Demographics and Automation

Article Source: The Review of Economic Studies, 89(1), pp. 1-44. June 10, 2021
Publication Date:
Time to Read: 2 minute read
Written By:

 Pascual Restrepo

Pascual Restrepo



Some predict that economic growth will slow in countries with rapidly aging populations. But data shows that firms respond to scarcity of middle-aged workers by automating. These firms become more productive.


Policy Relevance:

The populations of different countries are aging at different rates. These differences partly explain why some countries lag behind in automation.


Key Takeaways:
  • The rate at which automation is proceeding varies widely from country to country; in 2014, in manufacturing firms based in the United States, there were 9.14 industrial robots for every thousand workers, compared to 14.20 in Japan, 16.95 in Germany, and 20.14 in South Korea.
  • About 40 percent of the cross-country differences in automation in the manufacturing sector are due to differences in demographics.
    • The populations of the United States and the United Kingdom are not aging as rapidly as the populations of Germany, Japan, and the South Korea.
    • The United States and the United Kingdom are lagging behind in robotics compared with Germany, Japan, and South Korea.
  • As populations age, middle-aged workers become scarce, high demand for their services increases wages, and firms respond by increasing automation.
  • Workers aged 31 to 55 are more likely to work in blue-collar jobs than in white-collar or service jobs; robots can more easily be substituted for middle-aged workers than for older workers, who often work in service-related occupations.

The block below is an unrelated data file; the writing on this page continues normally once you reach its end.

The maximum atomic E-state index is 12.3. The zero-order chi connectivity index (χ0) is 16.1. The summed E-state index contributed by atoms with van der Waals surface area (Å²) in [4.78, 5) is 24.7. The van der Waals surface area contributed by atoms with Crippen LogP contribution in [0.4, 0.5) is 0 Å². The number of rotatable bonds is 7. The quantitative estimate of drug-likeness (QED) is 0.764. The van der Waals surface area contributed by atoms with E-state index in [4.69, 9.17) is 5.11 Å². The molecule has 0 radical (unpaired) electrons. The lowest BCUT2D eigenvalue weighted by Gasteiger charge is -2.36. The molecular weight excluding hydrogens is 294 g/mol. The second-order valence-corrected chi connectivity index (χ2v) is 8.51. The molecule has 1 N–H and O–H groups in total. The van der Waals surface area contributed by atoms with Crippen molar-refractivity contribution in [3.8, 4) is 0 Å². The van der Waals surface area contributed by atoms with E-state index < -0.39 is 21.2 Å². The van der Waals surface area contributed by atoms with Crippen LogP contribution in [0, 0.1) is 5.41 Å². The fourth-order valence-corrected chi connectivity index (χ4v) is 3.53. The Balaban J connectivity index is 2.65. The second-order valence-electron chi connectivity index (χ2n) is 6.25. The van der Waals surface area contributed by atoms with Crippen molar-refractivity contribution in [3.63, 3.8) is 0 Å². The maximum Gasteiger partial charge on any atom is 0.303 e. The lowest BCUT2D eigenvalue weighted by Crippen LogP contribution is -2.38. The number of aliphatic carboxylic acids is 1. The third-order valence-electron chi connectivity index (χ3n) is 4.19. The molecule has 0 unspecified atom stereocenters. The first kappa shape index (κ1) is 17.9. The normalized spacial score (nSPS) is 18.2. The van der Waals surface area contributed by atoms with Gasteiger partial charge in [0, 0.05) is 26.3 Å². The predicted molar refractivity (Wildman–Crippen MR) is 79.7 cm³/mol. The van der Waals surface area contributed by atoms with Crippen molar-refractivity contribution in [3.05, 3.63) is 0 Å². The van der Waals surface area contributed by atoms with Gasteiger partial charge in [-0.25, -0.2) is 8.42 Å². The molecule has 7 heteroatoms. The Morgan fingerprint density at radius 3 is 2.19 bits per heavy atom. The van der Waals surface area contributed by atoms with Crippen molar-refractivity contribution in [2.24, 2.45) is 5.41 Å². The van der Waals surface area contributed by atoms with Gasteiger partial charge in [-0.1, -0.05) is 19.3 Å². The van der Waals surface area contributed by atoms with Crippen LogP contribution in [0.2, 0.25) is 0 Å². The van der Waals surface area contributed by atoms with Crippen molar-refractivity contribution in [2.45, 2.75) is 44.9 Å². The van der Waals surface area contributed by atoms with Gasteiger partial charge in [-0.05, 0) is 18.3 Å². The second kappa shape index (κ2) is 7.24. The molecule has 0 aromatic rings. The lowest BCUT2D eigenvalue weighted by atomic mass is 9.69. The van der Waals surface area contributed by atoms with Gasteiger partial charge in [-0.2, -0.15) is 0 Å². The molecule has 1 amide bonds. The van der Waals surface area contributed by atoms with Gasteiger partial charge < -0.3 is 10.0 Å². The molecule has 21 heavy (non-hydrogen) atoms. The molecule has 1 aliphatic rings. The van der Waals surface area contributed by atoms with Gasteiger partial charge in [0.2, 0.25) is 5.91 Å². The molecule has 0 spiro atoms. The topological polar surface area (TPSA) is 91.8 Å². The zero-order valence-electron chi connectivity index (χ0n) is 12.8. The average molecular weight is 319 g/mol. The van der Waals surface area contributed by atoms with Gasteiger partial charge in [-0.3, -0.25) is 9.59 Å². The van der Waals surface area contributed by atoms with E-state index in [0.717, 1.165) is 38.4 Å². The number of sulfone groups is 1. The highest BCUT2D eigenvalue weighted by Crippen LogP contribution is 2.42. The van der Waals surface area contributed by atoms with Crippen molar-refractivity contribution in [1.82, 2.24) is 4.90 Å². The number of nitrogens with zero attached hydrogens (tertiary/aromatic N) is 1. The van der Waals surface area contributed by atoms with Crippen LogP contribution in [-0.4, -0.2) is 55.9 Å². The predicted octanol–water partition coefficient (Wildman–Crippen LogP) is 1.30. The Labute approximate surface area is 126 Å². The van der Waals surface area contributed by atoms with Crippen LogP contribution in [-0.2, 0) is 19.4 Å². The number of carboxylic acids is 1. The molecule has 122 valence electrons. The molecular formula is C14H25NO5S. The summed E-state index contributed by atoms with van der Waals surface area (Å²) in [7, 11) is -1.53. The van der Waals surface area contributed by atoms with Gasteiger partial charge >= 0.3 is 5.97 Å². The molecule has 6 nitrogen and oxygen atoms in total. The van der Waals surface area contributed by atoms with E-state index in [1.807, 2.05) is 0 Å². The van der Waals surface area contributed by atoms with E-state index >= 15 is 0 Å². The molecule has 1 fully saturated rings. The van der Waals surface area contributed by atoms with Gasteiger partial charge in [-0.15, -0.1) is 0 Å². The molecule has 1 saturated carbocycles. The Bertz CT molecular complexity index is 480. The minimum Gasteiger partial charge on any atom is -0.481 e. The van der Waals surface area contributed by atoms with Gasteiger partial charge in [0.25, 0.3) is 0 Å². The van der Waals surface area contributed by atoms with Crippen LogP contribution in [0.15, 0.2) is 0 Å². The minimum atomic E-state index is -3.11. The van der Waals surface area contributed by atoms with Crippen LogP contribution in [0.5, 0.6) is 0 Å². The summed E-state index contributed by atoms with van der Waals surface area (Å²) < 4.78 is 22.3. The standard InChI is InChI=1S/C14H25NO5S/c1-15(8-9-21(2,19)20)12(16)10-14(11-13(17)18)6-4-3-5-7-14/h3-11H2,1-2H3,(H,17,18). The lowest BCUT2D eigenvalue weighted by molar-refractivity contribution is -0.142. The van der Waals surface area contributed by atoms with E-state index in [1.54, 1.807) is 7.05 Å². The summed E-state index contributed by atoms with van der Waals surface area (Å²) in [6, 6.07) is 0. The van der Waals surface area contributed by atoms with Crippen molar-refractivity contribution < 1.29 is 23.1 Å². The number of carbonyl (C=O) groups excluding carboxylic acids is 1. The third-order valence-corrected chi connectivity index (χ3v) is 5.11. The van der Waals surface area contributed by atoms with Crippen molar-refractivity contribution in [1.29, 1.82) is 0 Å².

• As jobs done by middle-aged workers are automated, some workers are displaced from some jobs, the displacement effect; however, as firms automate, they become more productive, and can hire more workers to perform tasks that cannot be automated, the productivity effect.
  • Countries with greater unionization rates also tend to adopt more robots, because unions raise labor costs; however, unionization rates have less effect than the aging of the population.
  • Countries undergoing rapid aging also export more automation-related technologies; a 20 percent increase in aging (the difference between Germany and the United States) leads to an 88 percent increase in robotics exports, but no increase in the exports of other technologies.
  • Within the United States, robotics-using firms tend to locate in areas that are aging more rapidly; this does not affect communities that lack significant manufacturing employment.
  • Industries that rely more on middle-aged workers, such as electronics, are adopting robotics at a greater rate than industries that rely less on middle-aged workers, such as a basic metal production.



Daron Acemoglu

About Daron Acemoglu

In 2019, Professor Acemoglu received MIT’s highest faculty honor by being named Institute Professor. Professor Acemoglu is a leading thinker on the labor market implications of artificial intelligence, robotics, automation, and new technologies. His innovative work challenges the way people think about how these technologies intersect with the world of work.